Anubis was the brother of Thoth. This jackal, or dog, headed deity perhaps captures the imagination more than any other Egyptian god. His was the realm of the mysteries. He was not only a protector of the departed and their tombs, but also the god of embalming and mummification, the prerequisite for the continuation of the soul into eternity, according to Egyptian doctrine.
I’ve always found Anubis to be wonderfully mysterious. Anubis was important as a keeper of the mysteries. He was also the Psychopomp, the entity designated to guide us from the realm of the living to the land of the dead. He took the departed by hand into the hall of judges, where their hearts were weighed against the feather of Ma’at, the goddess of truth. If the aspirant to eternity passed the interrogation of the 42 judges, Anubis ushered them to meet Osiris. Once accepted, an eternity of joyous life was their reward. He is a natural deity of powerful magic and work on other planes.
Perhaps the most famous representation of Anubis is the breathtakingly beautiful statue found in the tomb of Tutankhamen. Like a faithful and ever vigilant watchdog, the statue lies alertly waiting for anyone who dares to disturb the eternal slumber of the king. I can only imagine that it was unnerving for Howard Carter and his group to see that image for the first time, as a beam of light pierced the darkness of millennia and exposed its beauty. Modern representations of Anubis, showing him muscular and massive, completely miss the point of his gentle but powerful nature. He reassures and guides during the most uncertain time possible.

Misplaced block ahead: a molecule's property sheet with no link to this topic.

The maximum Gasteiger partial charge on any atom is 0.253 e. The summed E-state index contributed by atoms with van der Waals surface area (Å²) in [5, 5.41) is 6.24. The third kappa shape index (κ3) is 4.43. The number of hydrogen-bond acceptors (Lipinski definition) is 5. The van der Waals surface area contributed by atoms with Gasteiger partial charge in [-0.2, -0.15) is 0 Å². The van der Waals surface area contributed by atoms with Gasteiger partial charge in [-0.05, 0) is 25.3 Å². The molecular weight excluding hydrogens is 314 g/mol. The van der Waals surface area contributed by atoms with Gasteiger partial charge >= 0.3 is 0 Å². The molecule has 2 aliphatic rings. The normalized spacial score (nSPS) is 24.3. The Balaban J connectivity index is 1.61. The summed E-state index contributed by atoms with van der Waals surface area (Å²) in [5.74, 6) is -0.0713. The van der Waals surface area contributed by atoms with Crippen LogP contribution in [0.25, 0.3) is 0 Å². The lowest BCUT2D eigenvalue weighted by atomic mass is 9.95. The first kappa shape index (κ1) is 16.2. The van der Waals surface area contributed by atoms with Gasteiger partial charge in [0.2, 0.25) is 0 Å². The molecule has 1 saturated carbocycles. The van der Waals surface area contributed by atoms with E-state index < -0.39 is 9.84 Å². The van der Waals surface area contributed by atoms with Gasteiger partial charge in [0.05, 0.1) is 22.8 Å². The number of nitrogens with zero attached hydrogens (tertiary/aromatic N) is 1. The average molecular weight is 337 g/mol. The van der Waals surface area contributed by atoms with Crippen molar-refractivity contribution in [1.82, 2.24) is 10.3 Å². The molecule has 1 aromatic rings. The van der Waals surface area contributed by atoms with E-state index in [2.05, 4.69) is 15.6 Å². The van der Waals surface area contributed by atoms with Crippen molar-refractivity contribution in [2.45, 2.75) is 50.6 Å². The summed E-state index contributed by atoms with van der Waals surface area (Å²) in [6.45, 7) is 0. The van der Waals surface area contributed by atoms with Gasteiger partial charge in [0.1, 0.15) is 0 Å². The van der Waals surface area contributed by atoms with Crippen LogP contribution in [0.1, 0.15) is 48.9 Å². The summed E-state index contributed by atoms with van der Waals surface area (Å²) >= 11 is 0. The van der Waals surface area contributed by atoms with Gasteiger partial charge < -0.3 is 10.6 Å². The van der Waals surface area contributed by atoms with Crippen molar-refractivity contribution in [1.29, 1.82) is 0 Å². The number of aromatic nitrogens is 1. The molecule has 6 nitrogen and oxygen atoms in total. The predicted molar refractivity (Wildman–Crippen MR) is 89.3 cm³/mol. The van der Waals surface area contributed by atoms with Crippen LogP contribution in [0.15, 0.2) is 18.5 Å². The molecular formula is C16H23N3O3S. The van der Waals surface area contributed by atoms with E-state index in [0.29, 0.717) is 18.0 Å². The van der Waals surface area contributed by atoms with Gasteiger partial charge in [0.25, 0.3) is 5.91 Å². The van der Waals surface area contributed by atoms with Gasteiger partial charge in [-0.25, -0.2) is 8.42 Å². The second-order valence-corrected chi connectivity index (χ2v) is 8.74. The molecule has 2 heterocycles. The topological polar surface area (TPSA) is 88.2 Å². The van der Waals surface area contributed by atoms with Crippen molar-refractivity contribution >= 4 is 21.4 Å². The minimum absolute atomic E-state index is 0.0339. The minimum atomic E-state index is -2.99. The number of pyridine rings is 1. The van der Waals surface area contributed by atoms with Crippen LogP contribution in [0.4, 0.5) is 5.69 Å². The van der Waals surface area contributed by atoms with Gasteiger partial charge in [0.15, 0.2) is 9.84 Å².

Kheper was the god of becoming, evolution and being. A symbol of creation and of the persistence of existence, his image was the scarab beetle, an insect that lives by feeding on nutrients left in animal dung. To understand this deity better, I suggest you study the lifecycle of the scarab. You’ll come to understand much about the ancient Egyptians, as well as their uncanny ability to deliver complex concepts in symbolic forms. If you search deeply enough, you may also discover a hint as to what the pyramids might’ve been and why they were designed the way they were.
There are numerous other fascinating deities in the ancient Egyptian pantheon, but further discussion is beyond the scope of this article. I urge you, gentle reader, to not only do your own research, but to also do your own thinking.
Far from being ignorant or overly superstitious, the ancient Egyptians were thinkers and philosophers. Above all, they loved being who they were and loved their gods, for it was they who protected them and ensured the quality of their lives, then and forever.